11 time to time, every now and then. We've been given a dead-line, and we
12 will make sure to investigate everything in order to be sure that things
13 did happen. The incident in Bruska is just one of the incidents, or,
14 rather, one of the events involving casualties, and that's one of those
15 that we do not dispute. But we did not want to respond just to one or
16 two events and leave the others until later. We wanted to look at the
17 whole list and then respond to the whole list.
18 You gave us a dead-line yesterday. We will try and respect it,
19 but please bear in mind that we got involved in the case when we did.
20 There are many other things that we are trying to do at the same time,
21 and, therefore, we are begging your indulgence and understanding.
22 JUDGE ORIE: Yes. That's on record. I just wanted to let you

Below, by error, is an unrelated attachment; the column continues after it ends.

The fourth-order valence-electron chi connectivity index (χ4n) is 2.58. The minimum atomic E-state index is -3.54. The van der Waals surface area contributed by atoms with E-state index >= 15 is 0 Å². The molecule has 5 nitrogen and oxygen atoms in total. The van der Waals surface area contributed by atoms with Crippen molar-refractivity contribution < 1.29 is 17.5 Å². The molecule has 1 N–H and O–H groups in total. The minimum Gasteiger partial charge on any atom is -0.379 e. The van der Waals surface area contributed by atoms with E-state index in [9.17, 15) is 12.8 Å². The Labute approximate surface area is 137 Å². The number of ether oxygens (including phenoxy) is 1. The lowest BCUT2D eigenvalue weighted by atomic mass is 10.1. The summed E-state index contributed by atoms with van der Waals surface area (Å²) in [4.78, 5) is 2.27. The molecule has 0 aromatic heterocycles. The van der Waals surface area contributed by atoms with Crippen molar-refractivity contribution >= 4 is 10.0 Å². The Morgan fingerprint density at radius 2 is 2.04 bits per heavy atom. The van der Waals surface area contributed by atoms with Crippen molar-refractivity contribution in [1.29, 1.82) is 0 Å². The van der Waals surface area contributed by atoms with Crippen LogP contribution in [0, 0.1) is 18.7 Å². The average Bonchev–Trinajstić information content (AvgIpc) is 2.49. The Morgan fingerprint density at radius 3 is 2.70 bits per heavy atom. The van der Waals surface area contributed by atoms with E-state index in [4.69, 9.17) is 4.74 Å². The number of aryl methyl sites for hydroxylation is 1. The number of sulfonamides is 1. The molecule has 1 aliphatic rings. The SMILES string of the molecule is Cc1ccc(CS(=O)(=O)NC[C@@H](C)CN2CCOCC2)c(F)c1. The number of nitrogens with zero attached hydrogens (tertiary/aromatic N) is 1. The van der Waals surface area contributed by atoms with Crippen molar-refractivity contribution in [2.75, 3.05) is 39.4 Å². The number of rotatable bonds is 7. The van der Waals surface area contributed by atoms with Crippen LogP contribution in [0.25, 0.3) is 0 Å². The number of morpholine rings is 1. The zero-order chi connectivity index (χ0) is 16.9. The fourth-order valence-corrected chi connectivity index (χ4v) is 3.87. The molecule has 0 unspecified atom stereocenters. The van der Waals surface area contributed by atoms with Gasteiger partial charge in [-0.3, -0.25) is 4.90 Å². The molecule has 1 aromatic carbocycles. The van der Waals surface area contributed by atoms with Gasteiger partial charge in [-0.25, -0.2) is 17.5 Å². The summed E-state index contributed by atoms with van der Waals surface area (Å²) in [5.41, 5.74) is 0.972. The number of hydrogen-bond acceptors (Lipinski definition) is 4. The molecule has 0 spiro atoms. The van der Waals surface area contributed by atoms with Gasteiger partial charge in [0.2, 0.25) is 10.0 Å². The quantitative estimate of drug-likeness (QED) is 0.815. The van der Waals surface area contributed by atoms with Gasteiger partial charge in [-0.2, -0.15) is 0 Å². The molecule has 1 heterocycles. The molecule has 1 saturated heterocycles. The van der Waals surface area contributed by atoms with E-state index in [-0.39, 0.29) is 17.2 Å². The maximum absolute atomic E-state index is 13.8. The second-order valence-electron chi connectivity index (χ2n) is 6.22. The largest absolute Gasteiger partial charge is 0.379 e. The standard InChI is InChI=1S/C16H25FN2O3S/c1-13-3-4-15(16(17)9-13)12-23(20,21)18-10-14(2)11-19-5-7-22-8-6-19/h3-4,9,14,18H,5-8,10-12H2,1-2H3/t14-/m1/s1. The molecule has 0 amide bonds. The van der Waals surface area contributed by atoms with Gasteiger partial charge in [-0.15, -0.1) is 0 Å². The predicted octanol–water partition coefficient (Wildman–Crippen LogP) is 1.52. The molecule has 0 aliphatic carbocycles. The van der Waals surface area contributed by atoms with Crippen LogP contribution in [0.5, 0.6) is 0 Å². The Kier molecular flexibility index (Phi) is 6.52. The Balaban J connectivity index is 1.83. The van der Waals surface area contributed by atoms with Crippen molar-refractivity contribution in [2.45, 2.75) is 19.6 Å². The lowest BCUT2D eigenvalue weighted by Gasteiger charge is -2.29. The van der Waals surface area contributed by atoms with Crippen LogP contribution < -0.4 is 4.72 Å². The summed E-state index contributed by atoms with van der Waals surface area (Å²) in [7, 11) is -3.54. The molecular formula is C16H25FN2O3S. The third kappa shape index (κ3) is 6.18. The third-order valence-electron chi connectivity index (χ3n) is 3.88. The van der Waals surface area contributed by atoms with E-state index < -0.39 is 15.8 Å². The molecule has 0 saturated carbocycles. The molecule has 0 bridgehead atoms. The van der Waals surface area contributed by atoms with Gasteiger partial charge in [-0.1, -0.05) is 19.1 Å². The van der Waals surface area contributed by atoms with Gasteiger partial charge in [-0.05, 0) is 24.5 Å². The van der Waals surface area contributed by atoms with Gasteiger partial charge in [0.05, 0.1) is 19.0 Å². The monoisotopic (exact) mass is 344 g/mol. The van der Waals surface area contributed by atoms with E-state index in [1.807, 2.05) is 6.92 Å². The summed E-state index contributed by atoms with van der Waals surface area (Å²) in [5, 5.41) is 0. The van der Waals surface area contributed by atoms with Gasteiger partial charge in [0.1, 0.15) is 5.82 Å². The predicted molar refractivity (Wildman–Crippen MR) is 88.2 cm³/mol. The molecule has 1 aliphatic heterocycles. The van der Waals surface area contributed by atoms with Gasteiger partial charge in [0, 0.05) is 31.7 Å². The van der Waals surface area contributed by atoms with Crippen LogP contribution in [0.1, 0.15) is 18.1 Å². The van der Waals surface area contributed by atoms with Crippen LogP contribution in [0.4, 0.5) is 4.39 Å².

23 know that you also, of course, could have informed the Prosecution prior
24 to presenting this witness that there was no dispute about this and this
25 and this and this, and even if that would not have been a final response
1 to the proposal for adjudicated facts.
2 I would like to read a decision relevant for the witness to come.
3 And I already informed the booth that there are slight changes compared
4 to the written version, specifically in the reference to another case.
5 This is the Chamber's decision on the Prosecution's motion for
6 the augmentation of protective measures for witness JF-035. In its
7 motion filed the 7th of May, 2010, the Prosecution requested the Chamber
8 to augment the protective measures currently in place for witness JF-035
9 and to allow his testimony to be given entirely in closed session.
10 Witness JF-035 was previously granted protective measures in another case